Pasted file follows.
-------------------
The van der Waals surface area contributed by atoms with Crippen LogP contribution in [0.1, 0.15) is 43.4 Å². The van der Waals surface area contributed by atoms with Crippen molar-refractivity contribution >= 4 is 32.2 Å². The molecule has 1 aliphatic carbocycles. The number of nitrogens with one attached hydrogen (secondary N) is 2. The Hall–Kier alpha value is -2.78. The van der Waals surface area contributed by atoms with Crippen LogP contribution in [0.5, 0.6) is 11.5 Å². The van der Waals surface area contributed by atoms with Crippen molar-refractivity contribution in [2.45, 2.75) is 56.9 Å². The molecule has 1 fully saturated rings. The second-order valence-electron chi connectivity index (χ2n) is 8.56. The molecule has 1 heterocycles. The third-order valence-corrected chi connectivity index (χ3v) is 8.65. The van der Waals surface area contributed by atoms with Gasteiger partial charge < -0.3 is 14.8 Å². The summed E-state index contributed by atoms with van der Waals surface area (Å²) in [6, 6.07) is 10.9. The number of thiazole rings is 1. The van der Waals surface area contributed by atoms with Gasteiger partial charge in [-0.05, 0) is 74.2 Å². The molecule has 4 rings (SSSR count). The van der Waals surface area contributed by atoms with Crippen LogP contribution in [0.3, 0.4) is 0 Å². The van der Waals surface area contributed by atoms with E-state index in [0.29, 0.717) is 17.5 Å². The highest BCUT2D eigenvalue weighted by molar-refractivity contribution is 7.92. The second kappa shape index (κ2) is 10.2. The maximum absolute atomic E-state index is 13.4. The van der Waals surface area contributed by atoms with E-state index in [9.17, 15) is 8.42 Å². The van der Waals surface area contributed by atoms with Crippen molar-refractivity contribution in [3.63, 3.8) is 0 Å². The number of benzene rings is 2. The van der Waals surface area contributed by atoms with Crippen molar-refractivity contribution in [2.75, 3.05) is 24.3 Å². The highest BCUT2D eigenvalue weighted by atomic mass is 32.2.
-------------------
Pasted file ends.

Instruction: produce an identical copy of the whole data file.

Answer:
The van der Waals surface area contributed by atoms with Crippen LogP contribution in [0.1, 0.15) is 43.4 Å². The van der Waals surface area contributed by atoms with Crippen molar-refractivity contribution >= 4 is 32.2 Å². The molecule has 1 aliphatic carbocycles. The number of nitrogens with one attached hydrogen (secondary N) is 2. The Hall–Kier alpha value is -2.78. The van der Waals surface area contributed by atoms with Crippen LogP contribution in [0.5, 0.6) is 11.5 Å². The van der Waals surface area contributed by atoms with Crippen molar-refractivity contribution in [2.45, 2.75) is 56.9 Å². The molecule has 1 fully saturated rings. The second-order valence-electron chi connectivity index (χ2n) is 8.56. The molecule has 1 heterocycles. The third-order valence-corrected chi connectivity index (χ3v) is 8.65. The van der Waals surface area contributed by atoms with Gasteiger partial charge < -0.3 is 14.8 Å². The summed E-state index contributed by atoms with van der Waals surface area (Å²) in [6, 6.07) is 10.9. The number of thiazole rings is 1. The van der Waals surface area contributed by atoms with Gasteiger partial charge in [-0.05, 0) is 74.2 Å². The molecule has 4 rings (SSSR count). The van der Waals surface area contributed by atoms with Crippen LogP contribution in [0.3, 0.4) is 0 Å². The van der Waals surface area contributed by atoms with E-state index in [0.29, 0.717) is 17.5 Å². The highest BCUT2D eigenvalue weighted by molar-refractivity contribution is 7.92. The second kappa shape index (κ2) is 10.2. The maximum absolute atomic E-state index is 13.4. The van der Waals surface area contributed by atoms with E-state index in [9.17, 15) is 8.42 Å². The van der Waals surface area contributed by atoms with Crippen molar-refractivity contribution in [3.63, 3.8) is 0 Å². The number of benzene rings is 2. The van der Waals surface area contributed by atoms with Crippen molar-refractivity contribution in [2.75, 3.05) is 24.3 Å². The highest BCUT2D eigenvalue weighted by atomic mass is 32.2.